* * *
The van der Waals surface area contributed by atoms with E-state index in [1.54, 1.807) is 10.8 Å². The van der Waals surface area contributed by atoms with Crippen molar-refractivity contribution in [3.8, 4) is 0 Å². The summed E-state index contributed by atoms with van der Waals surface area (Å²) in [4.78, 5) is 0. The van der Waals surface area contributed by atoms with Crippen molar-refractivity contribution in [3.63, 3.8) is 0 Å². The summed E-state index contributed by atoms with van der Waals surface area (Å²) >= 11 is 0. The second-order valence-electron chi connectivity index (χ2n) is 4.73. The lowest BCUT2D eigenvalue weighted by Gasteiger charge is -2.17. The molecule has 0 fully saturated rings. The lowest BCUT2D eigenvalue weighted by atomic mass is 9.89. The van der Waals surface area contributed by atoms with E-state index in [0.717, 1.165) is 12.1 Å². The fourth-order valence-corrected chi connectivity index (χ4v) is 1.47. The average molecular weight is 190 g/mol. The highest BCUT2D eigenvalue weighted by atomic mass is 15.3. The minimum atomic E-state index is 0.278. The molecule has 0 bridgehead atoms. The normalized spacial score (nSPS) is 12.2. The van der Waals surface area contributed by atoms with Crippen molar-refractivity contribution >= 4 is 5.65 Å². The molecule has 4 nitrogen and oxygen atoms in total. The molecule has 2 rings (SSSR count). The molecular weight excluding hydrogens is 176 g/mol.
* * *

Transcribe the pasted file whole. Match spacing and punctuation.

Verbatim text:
The van der Waals surface area contributed by atoms with E-state index in [1.54, 1.807) is 10.8 Å². The van der Waals surface area contributed by atoms with Crippen molar-refractivity contribution in [3.8, 4) is 0 Å². The summed E-state index contributed by atoms with van der Waals surface area (Å²) in [4.78, 5) is 0. The van der Waals surface area contributed by atoms with Crippen molar-refractivity contribution in [3.63, 3.8) is 0 Å². The summed E-state index contributed by atoms with van der Waals surface area (Å²) >= 11 is 0. The second-order valence-electron chi connectivity index (χ2n) is 4.73. The lowest BCUT2D eigenvalue weighted by Gasteiger charge is -2.17. The molecule has 0 fully saturated rings. The lowest BCUT2D eigenvalue weighted by atomic mass is 9.89. The van der Waals surface area contributed by atoms with E-state index in [0.717, 1.165) is 12.1 Å². The fourth-order valence-corrected chi connectivity index (χ4v) is 1.47. The average molecular weight is 190 g/mol. The highest BCUT2D eigenvalue weighted by atomic mass is 15.3. The minimum atomic E-state index is 0.278. The molecule has 0 bridgehead atoms. The normalized spacial score (nSPS) is 12.2. The van der Waals surface area contributed by atoms with Crippen molar-refractivity contribution >= 4 is 5.65 Å². The molecule has 4 nitrogen and oxygen atoms in total. The molecule has 2 rings (SSSR count). The molecular weight excluding hydrogens is 176 g/mol.